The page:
Overnight access withdrawn as mother drinking

A mother had overnight access to her children withdrawn in a District Court in a rural town following an incident where she gave her young daughter sleeping medication when she herself had been drinking heavily.

The children, who were all of primary school age, were the subject of an Interim Care Order, but were in the care of their father, from whom the mother was estranged. The couple were involved in separate private family law proceedings. At a previous hearing the judge had spoken with the children and, following this, ruled that they should have overnight visits with their mother.

However, when the matter came back to court for renewal of the order, the social worker for the Child and Family Agency said they had child protection concerns, as the mother had given sleeping medication to her young daughter, resulting in the child attending the local A & E department. The social work department had concerns about the overnight access, but they were happy for the children to remain in the care of their father.

“I’m dealing with this couple a long time. They have absolute hatred for each and they don’t care what collateral damage is done to their children,” the judge said.

The mother’s solicitor said that the CFA had expressed no concerns about the father’s use of alcohol. He had brought the three children to a public house.

The social worker said that the CFA had taken on board what the court had said on the previous occasion. “The children love their mother and want her to be well. Unfortunately [the mother] is unable to control her hostility and anger towards [the father] and as a result the children no longer want to engage in access. [B, the middle child] was trying to calm her mother down and get her not to talk about [the father]. Unfortunately, against all our advice, the mother can’t do that.

“[B] had to be admitted to A & E after CFA-ordered access. She was really traumatised. She knew she would get her mother into trouble. She said [her mother] had consumed one or two bottles of wine and she was given one or two sleeping tablets by her mother. After the second she started to hallucinate. It is with great regret I have to report this to the court. We want this to work out, but as a child protection social worker I cannot agree to overnight access with the mother.”

The mother’s lawyer said her client was under huge pressure. She was living in a house that was threatened with repossession. “She does have an abrasive personality and speaks her mind. She can get on the wrong side of people.”

“She had no intention of harming the child. She made an error of judgment due to alcohol,” the judge said.

The social worker said she was now suggesting one access visit a week, during the day. Two of the children did not want to go to access with the mother.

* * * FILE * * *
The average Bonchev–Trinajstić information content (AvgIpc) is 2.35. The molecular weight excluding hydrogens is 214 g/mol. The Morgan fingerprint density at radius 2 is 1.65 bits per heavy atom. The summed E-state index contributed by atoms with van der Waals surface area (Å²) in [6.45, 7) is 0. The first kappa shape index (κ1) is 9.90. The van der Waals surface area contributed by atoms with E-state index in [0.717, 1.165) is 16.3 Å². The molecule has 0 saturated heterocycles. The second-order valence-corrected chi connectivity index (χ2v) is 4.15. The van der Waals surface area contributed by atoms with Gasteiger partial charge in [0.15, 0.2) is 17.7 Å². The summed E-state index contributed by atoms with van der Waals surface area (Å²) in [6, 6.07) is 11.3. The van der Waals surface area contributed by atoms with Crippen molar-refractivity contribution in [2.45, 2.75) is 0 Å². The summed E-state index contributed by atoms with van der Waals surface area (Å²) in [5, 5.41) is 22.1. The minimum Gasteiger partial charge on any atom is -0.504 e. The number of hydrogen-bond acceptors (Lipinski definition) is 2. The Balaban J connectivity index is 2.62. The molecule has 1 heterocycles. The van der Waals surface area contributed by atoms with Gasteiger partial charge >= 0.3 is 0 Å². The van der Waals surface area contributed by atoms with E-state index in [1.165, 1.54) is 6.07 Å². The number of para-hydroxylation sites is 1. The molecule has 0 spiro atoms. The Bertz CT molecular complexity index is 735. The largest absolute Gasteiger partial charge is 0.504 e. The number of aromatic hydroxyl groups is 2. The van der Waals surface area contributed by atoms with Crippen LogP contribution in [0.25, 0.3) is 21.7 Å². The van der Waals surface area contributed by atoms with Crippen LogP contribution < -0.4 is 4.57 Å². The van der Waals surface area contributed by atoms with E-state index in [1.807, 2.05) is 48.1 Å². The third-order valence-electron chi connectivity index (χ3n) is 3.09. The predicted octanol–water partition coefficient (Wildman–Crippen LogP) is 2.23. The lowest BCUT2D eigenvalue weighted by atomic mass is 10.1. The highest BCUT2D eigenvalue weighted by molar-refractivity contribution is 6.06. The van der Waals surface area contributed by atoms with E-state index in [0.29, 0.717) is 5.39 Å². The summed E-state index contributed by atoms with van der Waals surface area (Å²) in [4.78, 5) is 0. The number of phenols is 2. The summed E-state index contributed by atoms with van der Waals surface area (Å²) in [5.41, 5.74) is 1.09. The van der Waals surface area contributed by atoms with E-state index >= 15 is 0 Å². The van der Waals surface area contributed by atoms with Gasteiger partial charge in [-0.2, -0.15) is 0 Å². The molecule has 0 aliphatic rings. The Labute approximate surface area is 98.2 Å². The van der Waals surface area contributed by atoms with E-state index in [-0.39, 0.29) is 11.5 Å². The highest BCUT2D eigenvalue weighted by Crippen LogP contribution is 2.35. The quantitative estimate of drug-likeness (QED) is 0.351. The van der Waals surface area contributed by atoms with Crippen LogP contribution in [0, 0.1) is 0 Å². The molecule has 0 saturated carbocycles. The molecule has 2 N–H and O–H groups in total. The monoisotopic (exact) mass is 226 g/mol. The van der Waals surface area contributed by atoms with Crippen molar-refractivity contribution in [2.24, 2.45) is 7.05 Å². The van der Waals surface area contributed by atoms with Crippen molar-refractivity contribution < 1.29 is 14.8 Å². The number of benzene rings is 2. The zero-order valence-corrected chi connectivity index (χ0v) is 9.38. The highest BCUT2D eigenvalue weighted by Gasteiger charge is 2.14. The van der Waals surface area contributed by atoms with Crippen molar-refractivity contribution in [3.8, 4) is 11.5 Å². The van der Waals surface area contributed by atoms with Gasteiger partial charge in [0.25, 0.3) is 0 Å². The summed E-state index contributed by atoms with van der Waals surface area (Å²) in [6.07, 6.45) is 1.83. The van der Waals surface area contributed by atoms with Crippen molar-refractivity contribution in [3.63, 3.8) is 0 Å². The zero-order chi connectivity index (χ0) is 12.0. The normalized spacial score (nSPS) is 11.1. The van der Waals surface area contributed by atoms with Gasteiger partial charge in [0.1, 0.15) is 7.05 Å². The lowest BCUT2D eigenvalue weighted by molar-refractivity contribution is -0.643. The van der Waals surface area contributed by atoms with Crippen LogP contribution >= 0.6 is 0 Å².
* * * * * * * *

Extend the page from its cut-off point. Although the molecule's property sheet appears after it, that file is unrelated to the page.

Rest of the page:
“[The father] has an important role to play here,” the judge said. “Irrespective of his feelings towards [the mother] he should encourage the children to go to access. It is important they enjoy access with their mother.”

Mother: “The only one who complains about me drinking is [the father]. He’s the only one who complains to the HSE. There’s nothing wrong with me. I’m sick of that man interfering in my life. I’m very, very angry about my life over the past four years. I’ve been harassed by the Gardai and the HSE.

“I feel [the father] is manipulating the children against me. I was in a relationship of domestic violence for 15 years. He keeps saying, ‘I’m going to get you, I’ve got you now’.”

Judge: “What is in the best interests of the children? You need to move on from your relationship with the [father].”

Mother: “I have, your honour.”

Judge: “You haven’t, and I see that every time you’re in court.”

He asked the social worker if there were services that could assist the mother, and the social worker said there was a mediation service. The judge directed that the mother obtain the assistance of the mediation service to understand what she needed to do during access visits.

Social worker: “The children love their mother. They want two things – her to stop drinking and stop shouting. When there is evidence of this over a long period they will want to go back to living with their mother.”

Judge (to mother): “Isn’t that reassuring? Stand back and focus on what the children want.” He directed that access with the mother be during the day until a further application.

In another case the judge extended an Interim Care Order for a baby who had suffered from withdrawal from heroin at birth. Both her parents were drug abusers, but were attempting to deal with their addiction.

The social worker said they had missed some urinalysis tests, and the father had a few positive results. The father’s solicitor said that the positive results were for prescription medication, not heroin. The mother’s solicitor said his client had had no positive results.

“You need to engage so that the social work department can have confidence in your ability to care for your child,” the judge said. “I have no wish to keep you separated from your child. You are doing reasonably well. It is a balancing act. There are no perfect parents. We all have our faults. This is a challenge to be faced up to. People come in destroyed physically and mentally from drugs.”

“It’s finished completely,” the father said.

The judge said he expected full compliance with the drug tests between the hearing and the next renewal date four weeks away.